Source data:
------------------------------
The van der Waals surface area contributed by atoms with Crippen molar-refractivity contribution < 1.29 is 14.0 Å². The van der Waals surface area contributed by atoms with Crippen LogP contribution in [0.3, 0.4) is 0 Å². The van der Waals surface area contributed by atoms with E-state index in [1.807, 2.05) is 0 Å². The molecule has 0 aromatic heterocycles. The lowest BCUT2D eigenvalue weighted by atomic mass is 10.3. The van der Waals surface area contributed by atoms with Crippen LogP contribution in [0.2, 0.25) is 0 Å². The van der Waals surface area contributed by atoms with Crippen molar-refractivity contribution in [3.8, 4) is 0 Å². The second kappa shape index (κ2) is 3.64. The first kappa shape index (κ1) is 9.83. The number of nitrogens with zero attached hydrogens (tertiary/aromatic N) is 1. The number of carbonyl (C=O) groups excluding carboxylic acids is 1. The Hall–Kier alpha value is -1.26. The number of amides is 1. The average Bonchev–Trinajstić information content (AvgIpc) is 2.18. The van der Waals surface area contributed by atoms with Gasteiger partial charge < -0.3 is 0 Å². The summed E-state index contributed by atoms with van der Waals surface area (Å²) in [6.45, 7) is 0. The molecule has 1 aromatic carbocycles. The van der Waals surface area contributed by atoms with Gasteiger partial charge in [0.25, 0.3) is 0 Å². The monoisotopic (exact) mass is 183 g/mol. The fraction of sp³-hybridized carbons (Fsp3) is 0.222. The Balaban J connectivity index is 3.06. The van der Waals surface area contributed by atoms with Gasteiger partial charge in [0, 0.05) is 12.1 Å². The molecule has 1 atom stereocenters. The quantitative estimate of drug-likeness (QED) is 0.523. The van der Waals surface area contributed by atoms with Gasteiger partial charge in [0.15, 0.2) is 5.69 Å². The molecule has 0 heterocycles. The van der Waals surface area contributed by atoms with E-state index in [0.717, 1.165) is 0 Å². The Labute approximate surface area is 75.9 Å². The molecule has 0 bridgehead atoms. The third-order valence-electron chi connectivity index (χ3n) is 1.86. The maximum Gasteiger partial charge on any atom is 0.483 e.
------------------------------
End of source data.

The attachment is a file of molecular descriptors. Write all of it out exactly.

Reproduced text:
The van der Waals surface area contributed by atoms with Crippen molar-refractivity contribution < 1.29 is 14.0 Å². The van der Waals surface area contributed by atoms with Crippen LogP contribution in [0.3, 0.4) is 0 Å². The van der Waals surface area contributed by atoms with E-state index in [1.807, 2.05) is 0 Å². The molecule has 0 aromatic heterocycles. The lowest BCUT2D eigenvalue weighted by atomic mass is 10.3. The van der Waals surface area contributed by atoms with Crippen LogP contribution in [0.2, 0.25) is 0 Å². The van der Waals surface area contributed by atoms with Crippen molar-refractivity contribution in [3.8, 4) is 0 Å². The second kappa shape index (κ2) is 3.64. The first kappa shape index (κ1) is 9.83. The number of nitrogens with zero attached hydrogens (tertiary/aromatic N) is 1. The number of carbonyl (C=O) groups excluding carboxylic acids is 1. The Hall–Kier alpha value is -1.26. The number of amides is 1. The average Bonchev–Trinajstić information content (AvgIpc) is 2.18. The van der Waals surface area contributed by atoms with Gasteiger partial charge < -0.3 is 0 Å². The summed E-state index contributed by atoms with van der Waals surface area (Å²) in [6.45, 7) is 0. The molecule has 1 aromatic carbocycles. The van der Waals surface area contributed by atoms with Gasteiger partial charge in [0.25, 0.3) is 0 Å². The monoisotopic (exact) mass is 183 g/mol. The fraction of sp³-hybridized carbons (Fsp3) is 0.222. The Balaban J connectivity index is 3.06. The van der Waals surface area contributed by atoms with Gasteiger partial charge in [0, 0.05) is 12.1 Å². The molecule has 1 atom stereocenters. The quantitative estimate of drug-likeness (QED) is 0.523. The van der Waals surface area contributed by atoms with Gasteiger partial charge in [0.15, 0.2) is 5.69 Å². The molecule has 0 heterocycles. The van der Waals surface area contributed by atoms with E-state index in [0.717, 1.165) is 0 Å². The Labute approximate surface area is 75.9 Å². The molecule has 0 bridgehead atoms. The third-order valence-electron chi connectivity index (χ3n) is 1.86. The maximum Gasteiger partial charge on any atom is 0.483 e.